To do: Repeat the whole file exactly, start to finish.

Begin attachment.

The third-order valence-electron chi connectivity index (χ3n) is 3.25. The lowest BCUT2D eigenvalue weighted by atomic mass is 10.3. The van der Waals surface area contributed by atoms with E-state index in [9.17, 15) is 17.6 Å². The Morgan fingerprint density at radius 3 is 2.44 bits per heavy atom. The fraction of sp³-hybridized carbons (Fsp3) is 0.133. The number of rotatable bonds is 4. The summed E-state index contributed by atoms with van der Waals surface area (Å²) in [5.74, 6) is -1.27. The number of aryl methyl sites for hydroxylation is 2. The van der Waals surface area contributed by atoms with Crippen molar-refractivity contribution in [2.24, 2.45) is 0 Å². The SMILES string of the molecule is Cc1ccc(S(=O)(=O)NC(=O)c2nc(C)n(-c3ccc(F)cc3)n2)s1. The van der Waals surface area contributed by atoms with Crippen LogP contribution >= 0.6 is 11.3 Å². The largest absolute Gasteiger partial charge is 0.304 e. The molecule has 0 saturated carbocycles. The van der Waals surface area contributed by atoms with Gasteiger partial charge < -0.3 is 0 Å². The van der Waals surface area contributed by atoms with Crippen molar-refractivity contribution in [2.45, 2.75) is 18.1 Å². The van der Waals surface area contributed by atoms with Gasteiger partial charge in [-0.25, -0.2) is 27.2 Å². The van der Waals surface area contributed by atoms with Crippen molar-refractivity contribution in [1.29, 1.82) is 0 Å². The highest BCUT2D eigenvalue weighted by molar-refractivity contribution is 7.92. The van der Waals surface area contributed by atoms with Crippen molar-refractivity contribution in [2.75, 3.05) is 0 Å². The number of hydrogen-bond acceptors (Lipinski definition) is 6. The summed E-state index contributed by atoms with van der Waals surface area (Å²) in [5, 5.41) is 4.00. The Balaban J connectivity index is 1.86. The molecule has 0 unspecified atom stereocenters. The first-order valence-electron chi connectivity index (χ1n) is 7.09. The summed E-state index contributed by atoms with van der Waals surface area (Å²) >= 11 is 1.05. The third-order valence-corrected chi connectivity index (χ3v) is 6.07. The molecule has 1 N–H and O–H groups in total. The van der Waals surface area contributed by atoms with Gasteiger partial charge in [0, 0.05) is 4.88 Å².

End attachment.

The third-order valence-electron chi connectivity index (χ3n) is 3.25. The lowest BCUT2D eigenvalue weighted by atomic mass is 10.3. The van der Waals surface area contributed by atoms with E-state index in [9.17, 15) is 17.6 Å². The Morgan fingerprint density at radius 3 is 2.44 bits per heavy atom. The fraction of sp³-hybridized carbons (Fsp3) is 0.133. The number of rotatable bonds is 4. The summed E-state index contributed by atoms with van der Waals surface area (Å²) in [5.74, 6) is -1.27. The number of aryl methyl sites for hydroxylation is 2. The van der Waals surface area contributed by atoms with Crippen molar-refractivity contribution in [2.24, 2.45) is 0 Å². The SMILES string of the molecule is Cc1ccc(S(=O)(=O)NC(=O)c2nc(C)n(-c3ccc(F)cc3)n2)s1. The van der Waals surface area contributed by atoms with Crippen LogP contribution >= 0.6 is 11.3 Å². The largest absolute Gasteiger partial charge is 0.304 e. The molecule has 0 saturated carbocycles. The van der Waals surface area contributed by atoms with Gasteiger partial charge < -0.3 is 0 Å². The van der Waals surface area contributed by atoms with Crippen molar-refractivity contribution in [2.45, 2.75) is 18.1 Å². The van der Waals surface area contributed by atoms with Gasteiger partial charge in [-0.25, -0.2) is 27.2 Å². The van der Waals surface area contributed by atoms with Crippen molar-refractivity contribution in [1.29, 1.82) is 0 Å². The highest BCUT2D eigenvalue weighted by molar-refractivity contribution is 7.92. The van der Waals surface area contributed by atoms with Crippen molar-refractivity contribution in [2.75, 3.05) is 0 Å². The number of hydrogen-bond acceptors (Lipinski definition) is 6. The summed E-state index contributed by atoms with van der Waals surface area (Å²) in [5, 5.41) is 4.00. The Balaban J connectivity index is 1.86. The molecule has 0 unspecified atom stereocenters. The first-order valence-electron chi connectivity index (χ1n) is 7.09. The summed E-state index contributed by atoms with van der Waals surface area (Å²) >= 11 is 1.05. The third-order valence-corrected chi connectivity index (χ3v) is 6.07. The molecule has 1 N–H and O–H groups in total. The van der Waals surface area contributed by atoms with Gasteiger partial charge in [0, 0.05) is 4.88 Å².